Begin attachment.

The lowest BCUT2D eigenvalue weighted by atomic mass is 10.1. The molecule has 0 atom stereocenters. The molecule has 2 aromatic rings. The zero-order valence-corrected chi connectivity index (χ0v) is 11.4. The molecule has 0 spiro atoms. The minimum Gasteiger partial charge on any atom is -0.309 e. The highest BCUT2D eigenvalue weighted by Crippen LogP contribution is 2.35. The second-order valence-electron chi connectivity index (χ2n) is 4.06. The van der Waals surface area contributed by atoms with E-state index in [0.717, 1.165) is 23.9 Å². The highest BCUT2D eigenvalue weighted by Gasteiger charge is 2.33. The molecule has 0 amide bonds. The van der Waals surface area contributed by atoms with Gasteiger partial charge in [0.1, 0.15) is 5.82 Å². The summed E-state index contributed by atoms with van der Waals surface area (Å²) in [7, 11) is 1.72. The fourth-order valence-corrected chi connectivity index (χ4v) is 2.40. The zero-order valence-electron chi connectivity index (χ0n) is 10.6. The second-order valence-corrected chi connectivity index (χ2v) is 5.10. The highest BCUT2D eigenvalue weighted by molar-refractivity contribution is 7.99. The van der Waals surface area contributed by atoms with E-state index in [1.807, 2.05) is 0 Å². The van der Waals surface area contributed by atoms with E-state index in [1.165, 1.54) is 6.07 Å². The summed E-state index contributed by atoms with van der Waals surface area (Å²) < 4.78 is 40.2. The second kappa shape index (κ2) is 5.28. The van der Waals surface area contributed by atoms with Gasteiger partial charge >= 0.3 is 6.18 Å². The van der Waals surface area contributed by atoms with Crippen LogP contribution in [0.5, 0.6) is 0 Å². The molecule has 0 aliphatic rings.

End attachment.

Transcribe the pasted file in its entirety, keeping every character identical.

The lowest BCUT2D eigenvalue weighted by atomic mass is 10.1. The molecule has 0 atom stereocenters. The molecule has 2 aromatic rings. The zero-order valence-corrected chi connectivity index (χ0v) is 11.4. The molecule has 0 spiro atoms. The minimum Gasteiger partial charge on any atom is -0.309 e. The highest BCUT2D eigenvalue weighted by Crippen LogP contribution is 2.35. The second-order valence-electron chi connectivity index (χ2n) is 4.06. The van der Waals surface area contributed by atoms with E-state index in [0.717, 1.165) is 23.9 Å². The highest BCUT2D eigenvalue weighted by Gasteiger charge is 2.33. The molecule has 0 amide bonds. The van der Waals surface area contributed by atoms with Gasteiger partial charge in [0.1, 0.15) is 5.82 Å². The summed E-state index contributed by atoms with van der Waals surface area (Å²) in [7, 11) is 1.72. The fourth-order valence-corrected chi connectivity index (χ4v) is 2.40. The zero-order valence-electron chi connectivity index (χ0n) is 10.6. The second-order valence-corrected chi connectivity index (χ2v) is 5.10. The highest BCUT2D eigenvalue weighted by molar-refractivity contribution is 7.99. The van der Waals surface area contributed by atoms with E-state index in [1.807, 2.05) is 0 Å². The van der Waals surface area contributed by atoms with E-state index in [1.165, 1.54) is 6.07 Å². The summed E-state index contributed by atoms with van der Waals surface area (Å²) < 4.78 is 40.2. The second kappa shape index (κ2) is 5.28. The van der Waals surface area contributed by atoms with Gasteiger partial charge >= 0.3 is 6.18 Å². The van der Waals surface area contributed by atoms with Crippen LogP contribution in [0.5, 0.6) is 0 Å². The molecule has 0 aliphatic rings.